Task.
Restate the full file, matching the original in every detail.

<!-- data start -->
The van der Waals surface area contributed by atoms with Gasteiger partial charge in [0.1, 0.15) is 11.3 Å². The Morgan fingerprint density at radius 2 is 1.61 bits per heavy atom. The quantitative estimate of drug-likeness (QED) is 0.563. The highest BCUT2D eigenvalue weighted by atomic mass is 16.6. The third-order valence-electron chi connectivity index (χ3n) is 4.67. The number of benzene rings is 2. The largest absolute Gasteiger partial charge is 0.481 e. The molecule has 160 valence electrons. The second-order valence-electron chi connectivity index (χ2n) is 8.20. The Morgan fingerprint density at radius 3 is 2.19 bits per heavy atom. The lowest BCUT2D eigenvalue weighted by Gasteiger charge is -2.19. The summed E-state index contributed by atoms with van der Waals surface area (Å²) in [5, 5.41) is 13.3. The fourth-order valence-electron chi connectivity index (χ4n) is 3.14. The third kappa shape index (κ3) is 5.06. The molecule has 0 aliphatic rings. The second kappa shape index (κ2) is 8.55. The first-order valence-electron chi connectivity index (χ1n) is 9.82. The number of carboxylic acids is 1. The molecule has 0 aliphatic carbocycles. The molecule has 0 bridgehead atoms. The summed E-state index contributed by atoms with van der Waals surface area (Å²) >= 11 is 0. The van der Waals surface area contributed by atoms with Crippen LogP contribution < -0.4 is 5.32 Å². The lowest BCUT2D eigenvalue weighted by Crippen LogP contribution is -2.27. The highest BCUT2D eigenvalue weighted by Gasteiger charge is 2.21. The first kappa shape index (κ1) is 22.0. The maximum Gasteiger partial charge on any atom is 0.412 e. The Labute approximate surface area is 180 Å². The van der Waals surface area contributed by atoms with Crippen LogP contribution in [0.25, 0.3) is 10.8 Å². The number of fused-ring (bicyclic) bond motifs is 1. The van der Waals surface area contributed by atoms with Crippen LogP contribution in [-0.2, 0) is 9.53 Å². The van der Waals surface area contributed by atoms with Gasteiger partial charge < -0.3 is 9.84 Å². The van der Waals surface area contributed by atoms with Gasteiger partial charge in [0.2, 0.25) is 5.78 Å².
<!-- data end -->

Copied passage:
The van der Waals surface area contributed by atoms with Gasteiger partial charge in [0.1, 0.15) is 11.3 Å². The Morgan fingerprint density at radius 2 is 1.61 bits per heavy atom. The quantitative estimate of drug-likeness (QED) is 0.563. The highest BCUT2D eigenvalue weighted by atomic mass is 16.6. The third-order valence-electron chi connectivity index (χ3n) is 4.67. The number of benzene rings is 2. The largest absolute Gasteiger partial charge is 0.481 e. The molecule has 160 valence electrons. The second-order valence-electron chi connectivity index (χ2n) is 8.20. The Morgan fingerprint density at radius 3 is 2.19 bits per heavy atom. The lowest BCUT2D eigenvalue weighted by Gasteiger charge is -2.19. The summed E-state index contributed by atoms with van der Waals surface area (Å²) in [5, 5.41) is 13.3. The fourth-order valence-electron chi connectivity index (χ4n) is 3.14. The third kappa shape index (κ3) is 5.06. The molecule has 0 aliphatic rings. The second kappa shape index (κ2) is 8.55. The first-order valence-electron chi connectivity index (χ1n) is 9.82. The number of carboxylic acids is 1. The molecule has 0 aliphatic carbocycles. The molecule has 0 bridgehead atoms. The summed E-state index contributed by atoms with van der Waals surface area (Å²) >= 11 is 0. The van der Waals surface area contributed by atoms with Crippen LogP contribution < -0.4 is 5.32 Å². The lowest BCUT2D eigenvalue weighted by Crippen LogP contribution is -2.27. The highest BCUT2D eigenvalue weighted by Gasteiger charge is 2.21. The first kappa shape index (κ1) is 22.0. The maximum Gasteiger partial charge on any atom is 0.412 e. The Labute approximate surface area is 180 Å². The van der Waals surface area contributed by atoms with Crippen LogP contribution in [0.25, 0.3) is 10.8 Å². The number of fused-ring (bicyclic) bond motifs is 1. The van der Waals surface area contributed by atoms with Crippen LogP contribution in [-0.2, 0) is 9.53 Å². The van der Waals surface area contributed by atoms with Gasteiger partial charge < -0.3 is 9.84 Å². The van der Waals surface area contributed by atoms with Gasteiger partial charge in [0.2, 0.25) is 5.78 Å².